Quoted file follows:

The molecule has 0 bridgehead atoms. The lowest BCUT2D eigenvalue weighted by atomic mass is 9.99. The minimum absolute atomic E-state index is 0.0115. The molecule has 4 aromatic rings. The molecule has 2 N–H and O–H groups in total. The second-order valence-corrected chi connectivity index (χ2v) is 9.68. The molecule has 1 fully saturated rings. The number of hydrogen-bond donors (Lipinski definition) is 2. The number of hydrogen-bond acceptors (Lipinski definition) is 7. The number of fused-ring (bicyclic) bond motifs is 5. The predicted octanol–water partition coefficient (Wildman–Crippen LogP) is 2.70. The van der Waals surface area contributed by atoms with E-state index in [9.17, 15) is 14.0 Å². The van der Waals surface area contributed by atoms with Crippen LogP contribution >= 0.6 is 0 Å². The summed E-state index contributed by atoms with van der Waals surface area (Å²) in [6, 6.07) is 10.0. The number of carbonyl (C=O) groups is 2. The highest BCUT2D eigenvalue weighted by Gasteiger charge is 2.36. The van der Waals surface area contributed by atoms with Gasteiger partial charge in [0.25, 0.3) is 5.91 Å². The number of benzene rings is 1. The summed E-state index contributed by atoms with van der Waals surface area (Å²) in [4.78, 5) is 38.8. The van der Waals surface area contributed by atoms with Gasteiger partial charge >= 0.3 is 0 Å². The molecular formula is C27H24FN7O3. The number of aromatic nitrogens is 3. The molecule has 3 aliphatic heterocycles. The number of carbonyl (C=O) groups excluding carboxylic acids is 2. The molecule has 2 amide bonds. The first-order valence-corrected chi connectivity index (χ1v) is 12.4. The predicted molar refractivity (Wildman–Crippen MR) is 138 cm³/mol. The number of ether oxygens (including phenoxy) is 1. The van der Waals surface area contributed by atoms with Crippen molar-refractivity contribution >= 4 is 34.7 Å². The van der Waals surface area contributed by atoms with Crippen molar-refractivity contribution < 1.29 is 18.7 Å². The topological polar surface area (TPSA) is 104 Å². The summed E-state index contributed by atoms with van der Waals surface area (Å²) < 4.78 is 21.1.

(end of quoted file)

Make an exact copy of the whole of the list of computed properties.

The molecule has 0 bridgehead atoms. The lowest BCUT2D eigenvalue weighted by atomic mass is 9.99. The minimum absolute atomic E-state index is 0.0115. The molecule has 4 aromatic rings. The molecule has 2 N–H and O–H groups in total. The second-order valence-corrected chi connectivity index (χ2v) is 9.68. The molecule has 1 fully saturated rings. The number of hydrogen-bond donors (Lipinski definition) is 2. The number of hydrogen-bond acceptors (Lipinski definition) is 7. The number of fused-ring (bicyclic) bond motifs is 5. The predicted octanol–water partition coefficient (Wildman–Crippen LogP) is 2.70. The van der Waals surface area contributed by atoms with E-state index in [9.17, 15) is 14.0 Å². The van der Waals surface area contributed by atoms with Crippen LogP contribution >= 0.6 is 0 Å². The summed E-state index contributed by atoms with van der Waals surface area (Å²) in [6, 6.07) is 10.0. The number of carbonyl (C=O) groups is 2. The highest BCUT2D eigenvalue weighted by Gasteiger charge is 2.36. The van der Waals surface area contributed by atoms with Gasteiger partial charge in [0.25, 0.3) is 5.91 Å². The number of benzene rings is 1. The summed E-state index contributed by atoms with van der Waals surface area (Å²) in [4.78, 5) is 38.8. The van der Waals surface area contributed by atoms with Gasteiger partial charge >= 0.3 is 0 Å². The molecular formula is C27H24FN7O3. The number of aromatic nitrogens is 3. The molecule has 3 aliphatic heterocycles. The number of carbonyl (C=O) groups excluding carboxylic acids is 2. The molecule has 2 amide bonds. The first-order valence-corrected chi connectivity index (χ1v) is 12.4. The predicted molar refractivity (Wildman–Crippen MR) is 138 cm³/mol. The number of ether oxygens (including phenoxy) is 1. The van der Waals surface area contributed by atoms with Crippen molar-refractivity contribution >= 4 is 34.7 Å². The van der Waals surface area contributed by atoms with Crippen molar-refractivity contribution < 1.29 is 18.7 Å². The topological polar surface area (TPSA) is 104 Å². The summed E-state index contributed by atoms with van der Waals surface area (Å²) < 4.78 is 21.1.